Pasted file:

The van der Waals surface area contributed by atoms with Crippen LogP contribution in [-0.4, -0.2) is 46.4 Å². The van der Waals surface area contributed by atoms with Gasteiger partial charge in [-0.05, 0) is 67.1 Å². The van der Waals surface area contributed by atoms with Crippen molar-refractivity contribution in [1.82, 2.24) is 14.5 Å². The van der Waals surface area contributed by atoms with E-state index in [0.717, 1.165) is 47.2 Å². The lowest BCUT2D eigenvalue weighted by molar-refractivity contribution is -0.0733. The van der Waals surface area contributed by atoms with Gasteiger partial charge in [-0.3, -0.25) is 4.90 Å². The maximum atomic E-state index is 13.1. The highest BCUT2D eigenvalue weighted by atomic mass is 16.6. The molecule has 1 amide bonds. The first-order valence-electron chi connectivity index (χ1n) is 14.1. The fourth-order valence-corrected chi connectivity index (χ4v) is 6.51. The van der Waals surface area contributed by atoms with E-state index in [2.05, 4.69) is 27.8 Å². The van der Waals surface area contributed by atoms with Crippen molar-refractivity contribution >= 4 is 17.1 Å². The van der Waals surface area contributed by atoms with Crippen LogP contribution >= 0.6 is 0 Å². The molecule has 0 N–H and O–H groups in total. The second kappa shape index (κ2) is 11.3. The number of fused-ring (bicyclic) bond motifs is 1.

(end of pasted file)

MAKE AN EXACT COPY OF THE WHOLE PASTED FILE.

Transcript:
The van der Waals surface area contributed by atoms with Crippen LogP contribution in [-0.4, -0.2) is 46.4 Å². The van der Waals surface area contributed by atoms with Gasteiger partial charge in [-0.05, 0) is 67.1 Å². The van der Waals surface area contributed by atoms with Crippen molar-refractivity contribution in [1.82, 2.24) is 14.5 Å². The van der Waals surface area contributed by atoms with E-state index in [0.717, 1.165) is 47.2 Å². The lowest BCUT2D eigenvalue weighted by molar-refractivity contribution is -0.0733. The van der Waals surface area contributed by atoms with Gasteiger partial charge in [-0.3, -0.25) is 4.90 Å². The maximum atomic E-state index is 13.1. The highest BCUT2D eigenvalue weighted by atomic mass is 16.6. The molecule has 1 amide bonds. The first-order valence-electron chi connectivity index (χ1n) is 14.1. The fourth-order valence-corrected chi connectivity index (χ4v) is 6.51. The van der Waals surface area contributed by atoms with E-state index in [2.05, 4.69) is 27.8 Å². The van der Waals surface area contributed by atoms with Crippen molar-refractivity contribution >= 4 is 17.1 Å². The van der Waals surface area contributed by atoms with Crippen LogP contribution >= 0.6 is 0 Å². The molecule has 0 N–H and O–H groups in total. The second kappa shape index (κ2) is 11.3. The number of fused-ring (bicyclic) bond motifs is 1.